One on One Interview: Lawrence Reed, Mackinac Center for Public Policy

The following originally appeared in the winter 2002 issue of Atlas Highlights (, page 6), a publication of the Atlas Economic Research Foundation.

Lawrence Reed has been president of the Mackinac Center for Public Policy (Michigan) since it began in late 1987. It has grown to be the largest—and one of the most influential—of the U.S. state-based think tanks.

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Mackinac's achievements in developing and promoting innovative policy solutions have brought admirers to its doors, wanting to learn the secrets of the organization's success. The organization formalized this mentoring role into Leadership Conferences that have drawn more than 358 people from at least 40 states and 40 countries since 1998.

We sat down with Larry Reed and asked him to share his thoughts on running a successful think tank that speaks to such a wide audience.

How does the Mackinac Center define success?

Success is not pushing lots of paper out the door or counting clips in the newspaper that mention your name. Nor is it giving speeches or pontificating to the already-converted about the issues of the day. I'm not saying those things are irrelevant or unimportant; I'm simply saying that without further action they may not make a whole lot of difference.

Organizations like ours should be focused on making a huge difference in the way people think, act, vote, and otherwise behave.

At the Mackinac Center for Public Policy, we think of success in terms of changing minds, changing policies, and changing laws. It means building a growing network of people who are informed and passionate about free- market ideas and who are willing to translate the knowledge they've gained into a force to be reckoned with by policy makers and opinion leaders. Success means forcing public discussion of issues and perspectives that were not previously on the table and making our case so persuasively that it becomes part of mainstream thinking.

If the Mackinac Center is judged "successful" five, ten, or twenty years from now, it won't be because people will be saying, "They sure printed a lot of words and held a lot of meetings." It will be because people will be saying, "That place pushed the envelope and shifted the focus of public understanding. Its ideas were enacted into law and became part of everyday convention. Important people look to it for advice about what needs to be done to improve the lives and preserve the liberties of the citizenry."

From a management perspective, what has been the biggest challenge in growing to where your institute is today?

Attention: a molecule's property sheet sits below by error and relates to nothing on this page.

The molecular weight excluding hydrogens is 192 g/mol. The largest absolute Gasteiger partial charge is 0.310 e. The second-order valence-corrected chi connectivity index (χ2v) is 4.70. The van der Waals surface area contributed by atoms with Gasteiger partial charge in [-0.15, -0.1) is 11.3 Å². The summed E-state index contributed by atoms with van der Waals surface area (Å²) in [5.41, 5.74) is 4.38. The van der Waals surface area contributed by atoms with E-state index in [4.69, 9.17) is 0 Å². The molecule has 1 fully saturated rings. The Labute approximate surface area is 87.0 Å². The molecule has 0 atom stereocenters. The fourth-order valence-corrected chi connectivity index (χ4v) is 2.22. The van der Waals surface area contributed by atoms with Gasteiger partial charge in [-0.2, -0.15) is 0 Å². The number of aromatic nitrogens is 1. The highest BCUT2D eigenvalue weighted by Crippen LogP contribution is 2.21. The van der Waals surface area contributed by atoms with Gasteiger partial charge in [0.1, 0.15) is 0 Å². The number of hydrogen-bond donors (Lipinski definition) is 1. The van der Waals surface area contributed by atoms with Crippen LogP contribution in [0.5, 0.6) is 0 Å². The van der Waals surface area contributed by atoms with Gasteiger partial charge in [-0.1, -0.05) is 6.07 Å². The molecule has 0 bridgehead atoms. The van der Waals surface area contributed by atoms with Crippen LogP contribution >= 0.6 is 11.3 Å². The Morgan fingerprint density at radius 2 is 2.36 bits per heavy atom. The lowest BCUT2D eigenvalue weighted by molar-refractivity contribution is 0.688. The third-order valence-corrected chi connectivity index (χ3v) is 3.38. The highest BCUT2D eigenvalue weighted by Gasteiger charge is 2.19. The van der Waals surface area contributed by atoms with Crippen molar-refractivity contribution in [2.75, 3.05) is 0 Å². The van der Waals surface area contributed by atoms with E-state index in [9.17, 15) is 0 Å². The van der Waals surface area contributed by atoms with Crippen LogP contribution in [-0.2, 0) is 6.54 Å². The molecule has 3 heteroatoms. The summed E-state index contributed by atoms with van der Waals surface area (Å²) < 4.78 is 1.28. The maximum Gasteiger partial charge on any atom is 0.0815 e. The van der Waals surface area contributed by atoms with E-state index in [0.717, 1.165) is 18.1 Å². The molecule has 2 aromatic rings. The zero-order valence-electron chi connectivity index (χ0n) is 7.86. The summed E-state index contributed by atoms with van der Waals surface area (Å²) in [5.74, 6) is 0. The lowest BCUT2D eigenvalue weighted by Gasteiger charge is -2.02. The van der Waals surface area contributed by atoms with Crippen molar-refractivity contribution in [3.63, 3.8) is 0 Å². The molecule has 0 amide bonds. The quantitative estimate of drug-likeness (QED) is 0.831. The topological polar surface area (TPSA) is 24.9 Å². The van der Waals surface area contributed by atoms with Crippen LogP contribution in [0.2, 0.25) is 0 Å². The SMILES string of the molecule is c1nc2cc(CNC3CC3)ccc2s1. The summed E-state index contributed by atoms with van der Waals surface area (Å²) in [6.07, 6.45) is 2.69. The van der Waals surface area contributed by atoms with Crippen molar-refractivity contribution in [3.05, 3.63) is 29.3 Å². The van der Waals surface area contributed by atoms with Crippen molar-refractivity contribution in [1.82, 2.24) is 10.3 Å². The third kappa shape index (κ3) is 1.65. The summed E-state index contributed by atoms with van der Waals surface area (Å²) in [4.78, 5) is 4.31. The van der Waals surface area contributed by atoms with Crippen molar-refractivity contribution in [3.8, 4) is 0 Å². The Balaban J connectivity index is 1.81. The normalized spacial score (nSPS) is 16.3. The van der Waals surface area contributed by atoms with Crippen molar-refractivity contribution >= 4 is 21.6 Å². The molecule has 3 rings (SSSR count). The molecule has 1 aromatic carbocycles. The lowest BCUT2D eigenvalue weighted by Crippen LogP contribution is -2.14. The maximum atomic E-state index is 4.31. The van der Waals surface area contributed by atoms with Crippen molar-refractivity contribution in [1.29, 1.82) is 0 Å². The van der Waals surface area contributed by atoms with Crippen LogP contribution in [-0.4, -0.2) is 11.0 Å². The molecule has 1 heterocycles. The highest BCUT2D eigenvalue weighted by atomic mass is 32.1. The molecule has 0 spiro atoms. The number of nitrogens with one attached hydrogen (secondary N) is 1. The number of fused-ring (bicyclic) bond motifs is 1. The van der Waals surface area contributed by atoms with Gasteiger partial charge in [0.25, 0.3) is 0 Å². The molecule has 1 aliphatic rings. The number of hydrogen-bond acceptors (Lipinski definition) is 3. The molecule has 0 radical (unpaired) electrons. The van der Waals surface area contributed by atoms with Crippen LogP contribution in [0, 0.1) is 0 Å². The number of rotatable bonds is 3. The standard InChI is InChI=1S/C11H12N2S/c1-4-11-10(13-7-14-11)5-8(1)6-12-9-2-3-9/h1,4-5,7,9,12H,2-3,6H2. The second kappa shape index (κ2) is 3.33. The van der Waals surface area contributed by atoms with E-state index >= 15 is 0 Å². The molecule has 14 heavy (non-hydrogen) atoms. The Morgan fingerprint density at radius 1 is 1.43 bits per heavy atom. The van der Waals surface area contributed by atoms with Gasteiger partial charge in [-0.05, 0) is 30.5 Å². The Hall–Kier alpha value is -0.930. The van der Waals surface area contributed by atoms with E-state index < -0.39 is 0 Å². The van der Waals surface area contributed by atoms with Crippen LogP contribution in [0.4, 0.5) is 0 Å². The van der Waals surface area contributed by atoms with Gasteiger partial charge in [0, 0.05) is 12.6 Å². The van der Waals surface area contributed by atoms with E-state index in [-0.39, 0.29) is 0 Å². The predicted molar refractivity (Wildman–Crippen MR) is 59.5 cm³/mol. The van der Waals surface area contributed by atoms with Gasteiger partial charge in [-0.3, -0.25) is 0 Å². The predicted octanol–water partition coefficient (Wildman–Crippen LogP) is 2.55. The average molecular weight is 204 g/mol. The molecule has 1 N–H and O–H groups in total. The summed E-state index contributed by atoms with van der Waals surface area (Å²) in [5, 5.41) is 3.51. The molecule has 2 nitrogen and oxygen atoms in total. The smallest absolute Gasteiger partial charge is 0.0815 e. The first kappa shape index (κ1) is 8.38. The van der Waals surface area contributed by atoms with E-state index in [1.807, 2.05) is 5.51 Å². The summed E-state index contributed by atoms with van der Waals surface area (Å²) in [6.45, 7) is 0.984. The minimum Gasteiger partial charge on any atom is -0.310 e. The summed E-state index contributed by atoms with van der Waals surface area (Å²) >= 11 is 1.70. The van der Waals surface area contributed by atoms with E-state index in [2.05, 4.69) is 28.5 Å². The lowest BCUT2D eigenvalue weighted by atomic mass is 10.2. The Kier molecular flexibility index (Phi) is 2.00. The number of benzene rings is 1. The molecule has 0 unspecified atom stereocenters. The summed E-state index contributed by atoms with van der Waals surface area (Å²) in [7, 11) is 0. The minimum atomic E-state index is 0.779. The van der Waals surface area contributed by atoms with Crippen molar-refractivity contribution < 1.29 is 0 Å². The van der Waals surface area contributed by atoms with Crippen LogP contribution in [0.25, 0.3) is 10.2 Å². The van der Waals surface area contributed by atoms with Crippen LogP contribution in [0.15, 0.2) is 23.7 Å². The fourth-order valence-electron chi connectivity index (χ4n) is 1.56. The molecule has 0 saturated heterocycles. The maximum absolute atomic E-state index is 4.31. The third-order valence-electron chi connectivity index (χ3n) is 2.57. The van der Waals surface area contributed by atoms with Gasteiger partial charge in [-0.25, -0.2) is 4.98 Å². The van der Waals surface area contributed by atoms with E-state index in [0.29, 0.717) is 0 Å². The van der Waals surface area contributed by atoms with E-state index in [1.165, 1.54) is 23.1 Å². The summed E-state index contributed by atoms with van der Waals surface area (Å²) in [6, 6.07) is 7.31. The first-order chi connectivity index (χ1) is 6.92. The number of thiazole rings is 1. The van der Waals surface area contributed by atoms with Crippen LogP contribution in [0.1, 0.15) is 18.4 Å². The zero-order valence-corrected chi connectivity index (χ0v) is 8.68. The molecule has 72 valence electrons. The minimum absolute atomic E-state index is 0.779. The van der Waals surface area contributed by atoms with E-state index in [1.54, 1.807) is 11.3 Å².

The biggest challenge in growing to our present size (30 full-time employees and an annual budget of $3 million) has been managing growth itself without losing the entrepreneurial drive that is so crucial in the early days of any organization. It takes conscious - even painstaking - effort to maintain high standards, make continuous improvement a daily way of life, attract quality staff, and keep everyone's eyes on the prize.

It's customary for many in my position to say that fundraising is the biggest challenge, but I think in many respects that's less important than remaining entrepreneurial, well-organized, and passionate about the mission—keep all that in good order, and the fundraising takes care of itself. The market really does work! Build the best mousetrap in sight, and selling mousetraps will fall into place. Organizations like mine may be "non-profit" but we ought to think and act as if we are for-profit firms with both customers and competition that we cannot forget.

What one piece of advice do you wish you had received—or are thankful you did receive—in the early days of starting Mackinac?

Build a broad base of support and never become dependent upon one or a few "sugar-daddies" who can cripple the organization if they cease their support or if they attempt to push it in a direction contrary to its founding mission. That was advice that I did receive early on, and that I felt instinctively as well, and I've always been grateful that we evolved in sync with that wisdom. A close second would be the advice to get organized and stay organized. Flying by the seat of our pants means flying in all directions, and that's a prescription for frustration and ineffectiveness.

What skill sets do think tank leaders need to develop—particularly for those who might be a one- or two- person shop today, but who aspire to be a larger, more professional operation?

Think tank leaders need to develop MANY traits and skills to maximize their potential for success, but among the most important in my view are these:

  1. The ability to hire and keep the very best employees and never be intimidated by having people around you who are better than you are at many things;

  2. Learning to share credit and to build an organization that is focused on fostering and rewarding leadership skills among your colleagues. If, after a few years of operation, the only person outsiders identify with your organization is you, then you've developed an ephemeral cult instead of a long-term, viable and vibrant entity;

  3. A good sense for organization and planning for the long-term;

  4. A sensitive antenna that allows you to avoid public gaffes and negative stereotypes and craft a message that will resonate with broad segments of the public. Too many on our side talk and write as if they just want to preach to the choir, or as if they want to beat their breasts instead of actually winning victories for freedom and free markets;

  5. A set of habits, mannerisms and behavior that exudes leadership and gives your staff good and natural reasons to be inspired by your example.

"If the Mackinac Center is judged 'successful' five, ten, or twenty years from now, it won't be because people will be saying, 'They sure printed a lot of words and held a lot of meetings.'"